‘We want life-changing projects’: Victim

22 Jul, 2018 - 00:07 0 Views
‘We want life-changing projects’: Victim

The Sunday Mail

The most striking characteristic of landmine victims is the power of their memory.

But in any case, how can you forget the day, date and time you lose a leg? Or an arm?

“It was on January 21, 1989, around 2pm,” recounted Wonder Mako last week, of the incident that happened 29 years ago, when he lost part of his foot — and ended up having the whole leg, from the knee downwards, removed.

“It was a Saturday.”

Mako recalls that they — him and his brothers — were coming from the fields after a day’s work. And boom!

He was taken to Mt Darwin Hospital where he was transferred upon arrival to Bindura Provincial Hospital.

For two years, he was to wander around legless, until his father’s employer chipped in.

“My father was a cook for a Mr Rodgers Manley and when his employer heard of my plight, he bought me an artificial leg in 1991.”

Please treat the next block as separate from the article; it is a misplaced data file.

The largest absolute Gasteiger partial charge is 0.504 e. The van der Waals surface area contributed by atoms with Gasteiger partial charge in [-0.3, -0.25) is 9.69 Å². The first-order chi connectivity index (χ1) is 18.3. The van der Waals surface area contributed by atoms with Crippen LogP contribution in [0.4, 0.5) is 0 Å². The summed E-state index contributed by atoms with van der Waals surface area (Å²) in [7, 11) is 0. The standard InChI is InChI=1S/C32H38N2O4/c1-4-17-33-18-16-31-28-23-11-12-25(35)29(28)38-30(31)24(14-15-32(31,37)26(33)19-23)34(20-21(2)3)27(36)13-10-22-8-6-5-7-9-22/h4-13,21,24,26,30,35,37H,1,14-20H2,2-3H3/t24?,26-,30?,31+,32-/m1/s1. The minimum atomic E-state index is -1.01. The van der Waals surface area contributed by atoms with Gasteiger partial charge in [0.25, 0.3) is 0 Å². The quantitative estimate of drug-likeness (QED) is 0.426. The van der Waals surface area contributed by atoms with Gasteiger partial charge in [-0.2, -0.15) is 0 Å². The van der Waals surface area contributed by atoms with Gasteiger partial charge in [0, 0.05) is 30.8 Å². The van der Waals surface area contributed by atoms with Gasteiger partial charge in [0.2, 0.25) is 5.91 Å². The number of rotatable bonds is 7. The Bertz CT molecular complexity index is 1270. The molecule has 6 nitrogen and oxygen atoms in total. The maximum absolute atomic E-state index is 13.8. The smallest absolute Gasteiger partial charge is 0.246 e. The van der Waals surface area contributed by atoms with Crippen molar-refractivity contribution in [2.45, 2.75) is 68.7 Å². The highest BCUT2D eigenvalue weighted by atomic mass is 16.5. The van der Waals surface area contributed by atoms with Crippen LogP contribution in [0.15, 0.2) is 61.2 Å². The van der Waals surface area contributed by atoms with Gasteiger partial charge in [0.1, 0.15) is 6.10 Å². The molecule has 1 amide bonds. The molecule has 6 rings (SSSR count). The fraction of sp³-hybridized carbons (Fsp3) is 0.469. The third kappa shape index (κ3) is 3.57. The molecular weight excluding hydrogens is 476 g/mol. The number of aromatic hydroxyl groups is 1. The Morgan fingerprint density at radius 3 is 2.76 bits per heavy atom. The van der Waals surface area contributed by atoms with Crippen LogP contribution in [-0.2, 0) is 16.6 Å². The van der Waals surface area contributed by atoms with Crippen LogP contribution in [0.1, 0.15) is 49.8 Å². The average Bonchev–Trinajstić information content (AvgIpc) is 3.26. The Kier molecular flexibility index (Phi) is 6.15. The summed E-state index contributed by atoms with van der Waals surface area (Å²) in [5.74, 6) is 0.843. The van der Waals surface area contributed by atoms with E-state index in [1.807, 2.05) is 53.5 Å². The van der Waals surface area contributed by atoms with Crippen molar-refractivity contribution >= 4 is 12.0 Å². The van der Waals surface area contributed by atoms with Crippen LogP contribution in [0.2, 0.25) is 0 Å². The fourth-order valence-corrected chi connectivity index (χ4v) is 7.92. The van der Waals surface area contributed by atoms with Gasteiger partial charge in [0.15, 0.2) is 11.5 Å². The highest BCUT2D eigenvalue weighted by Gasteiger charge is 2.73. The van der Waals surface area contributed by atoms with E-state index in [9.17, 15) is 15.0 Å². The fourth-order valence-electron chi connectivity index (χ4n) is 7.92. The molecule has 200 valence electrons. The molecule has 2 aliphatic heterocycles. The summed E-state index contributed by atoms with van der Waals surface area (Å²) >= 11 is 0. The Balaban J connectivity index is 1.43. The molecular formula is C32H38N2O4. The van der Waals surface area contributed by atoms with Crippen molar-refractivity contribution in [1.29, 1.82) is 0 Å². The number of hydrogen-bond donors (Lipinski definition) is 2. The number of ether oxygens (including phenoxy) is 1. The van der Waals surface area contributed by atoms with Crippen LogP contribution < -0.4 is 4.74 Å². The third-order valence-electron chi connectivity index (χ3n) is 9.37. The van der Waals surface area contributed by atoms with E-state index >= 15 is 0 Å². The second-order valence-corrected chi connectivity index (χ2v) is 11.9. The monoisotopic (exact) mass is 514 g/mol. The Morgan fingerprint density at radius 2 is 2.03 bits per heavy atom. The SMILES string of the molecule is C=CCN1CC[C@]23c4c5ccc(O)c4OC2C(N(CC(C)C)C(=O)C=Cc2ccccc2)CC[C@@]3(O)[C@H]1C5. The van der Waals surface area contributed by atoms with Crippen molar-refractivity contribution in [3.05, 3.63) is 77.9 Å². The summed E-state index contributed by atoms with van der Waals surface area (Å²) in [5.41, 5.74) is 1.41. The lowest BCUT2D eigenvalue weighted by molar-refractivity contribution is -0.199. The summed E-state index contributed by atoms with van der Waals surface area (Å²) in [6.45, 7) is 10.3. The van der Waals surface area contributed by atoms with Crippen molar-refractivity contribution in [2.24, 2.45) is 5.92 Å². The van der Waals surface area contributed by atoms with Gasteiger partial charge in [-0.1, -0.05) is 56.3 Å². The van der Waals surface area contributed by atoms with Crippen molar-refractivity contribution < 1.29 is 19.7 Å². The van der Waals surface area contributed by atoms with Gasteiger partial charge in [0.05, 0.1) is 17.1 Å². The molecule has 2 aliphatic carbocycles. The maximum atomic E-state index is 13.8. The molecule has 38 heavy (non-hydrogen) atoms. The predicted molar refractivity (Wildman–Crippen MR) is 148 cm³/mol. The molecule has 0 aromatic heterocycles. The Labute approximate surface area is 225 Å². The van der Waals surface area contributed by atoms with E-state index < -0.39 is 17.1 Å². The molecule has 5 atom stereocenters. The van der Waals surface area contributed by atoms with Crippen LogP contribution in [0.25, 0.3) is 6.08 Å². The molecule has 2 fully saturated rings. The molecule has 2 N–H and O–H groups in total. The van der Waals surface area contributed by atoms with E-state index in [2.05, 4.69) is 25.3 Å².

That was two years after he had lost his natural one.

The following year — 1992 — he went back to school and started Form One, which he had just started doing in 1989 when he got injured.

He said several knocks on the Department of Social Welfare did not yield any results as the department said they were helping those who had been injured during the war.

In 1996 he got another leg, courtesy of the kindness of Mr Manley, again. It was only in 2006 that he got one from Social Welfare — 17 years after he got injured.

“The main challenge with getting a new artificial leg is the cost, which varies on what kind of leg has to be made. The legs differ, depending on how one got injured.”

Mako’s dream — just like most of the landmine victims — is to get his artificial limb and get on with his life.

“Part of my soul was lost in 1989 but I cannot keep on mourning, I have to move on. But if you look at it the other way, this injury was not because I was careless with my life or something like that. I was just going on about my usual life.”

Now employed by a Government ministry as an administration assistant, Mako thinks if he had full use of both his limbs, he could be a different person.

“For the time being, I am not dwelling on what could have been. I want to look after my family. We are tired of the one-bag of maize donations, we need something sustainable, something that will leave us, as victims of landmines, as better people.”

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